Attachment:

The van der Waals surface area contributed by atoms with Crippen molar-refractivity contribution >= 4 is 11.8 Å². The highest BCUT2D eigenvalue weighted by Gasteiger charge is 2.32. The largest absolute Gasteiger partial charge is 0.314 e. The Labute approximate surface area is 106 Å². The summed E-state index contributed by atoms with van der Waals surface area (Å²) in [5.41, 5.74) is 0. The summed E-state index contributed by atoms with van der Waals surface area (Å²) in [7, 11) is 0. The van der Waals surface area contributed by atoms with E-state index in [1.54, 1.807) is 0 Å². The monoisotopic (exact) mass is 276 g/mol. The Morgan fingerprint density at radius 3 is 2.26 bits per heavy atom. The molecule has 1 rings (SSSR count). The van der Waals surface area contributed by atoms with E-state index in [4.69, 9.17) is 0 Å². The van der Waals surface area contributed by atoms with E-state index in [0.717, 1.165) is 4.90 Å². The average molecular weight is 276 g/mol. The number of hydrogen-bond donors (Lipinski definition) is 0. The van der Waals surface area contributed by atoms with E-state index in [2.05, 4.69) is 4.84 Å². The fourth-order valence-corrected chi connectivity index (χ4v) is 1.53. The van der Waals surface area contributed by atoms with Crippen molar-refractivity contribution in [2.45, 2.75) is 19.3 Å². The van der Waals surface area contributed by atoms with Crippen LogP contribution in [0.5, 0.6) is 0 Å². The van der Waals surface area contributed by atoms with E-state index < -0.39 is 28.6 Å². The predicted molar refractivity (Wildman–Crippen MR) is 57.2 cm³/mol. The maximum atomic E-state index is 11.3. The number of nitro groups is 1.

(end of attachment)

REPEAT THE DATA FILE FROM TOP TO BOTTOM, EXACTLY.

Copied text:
The van der Waals surface area contributed by atoms with Crippen molar-refractivity contribution >= 4 is 11.8 Å². The highest BCUT2D eigenvalue weighted by Gasteiger charge is 2.32. The largest absolute Gasteiger partial charge is 0.314 e. The Labute approximate surface area is 106 Å². The summed E-state index contributed by atoms with van der Waals surface area (Å²) in [5.41, 5.74) is 0. The summed E-state index contributed by atoms with van der Waals surface area (Å²) in [7, 11) is 0. The van der Waals surface area contributed by atoms with E-state index in [1.54, 1.807) is 0 Å². The monoisotopic (exact) mass is 276 g/mol. The Morgan fingerprint density at radius 3 is 2.26 bits per heavy atom. The molecule has 1 rings (SSSR count). The van der Waals surface area contributed by atoms with E-state index in [4.69, 9.17) is 0 Å². The van der Waals surface area contributed by atoms with E-state index in [0.717, 1.165) is 4.90 Å². The average molecular weight is 276 g/mol. The number of hydrogen-bond donors (Lipinski definition) is 0. The van der Waals surface area contributed by atoms with E-state index in [2.05, 4.69) is 4.84 Å². The fourth-order valence-corrected chi connectivity index (χ4v) is 1.53. The van der Waals surface area contributed by atoms with Crippen molar-refractivity contribution in [2.45, 2.75) is 19.3 Å². The van der Waals surface area contributed by atoms with Crippen LogP contribution in [0.5, 0.6) is 0 Å². The van der Waals surface area contributed by atoms with E-state index < -0.39 is 28.6 Å². The predicted molar refractivity (Wildman–Crippen MR) is 57.2 cm³/mol. The maximum atomic E-state index is 11.3. The number of nitro groups is 1.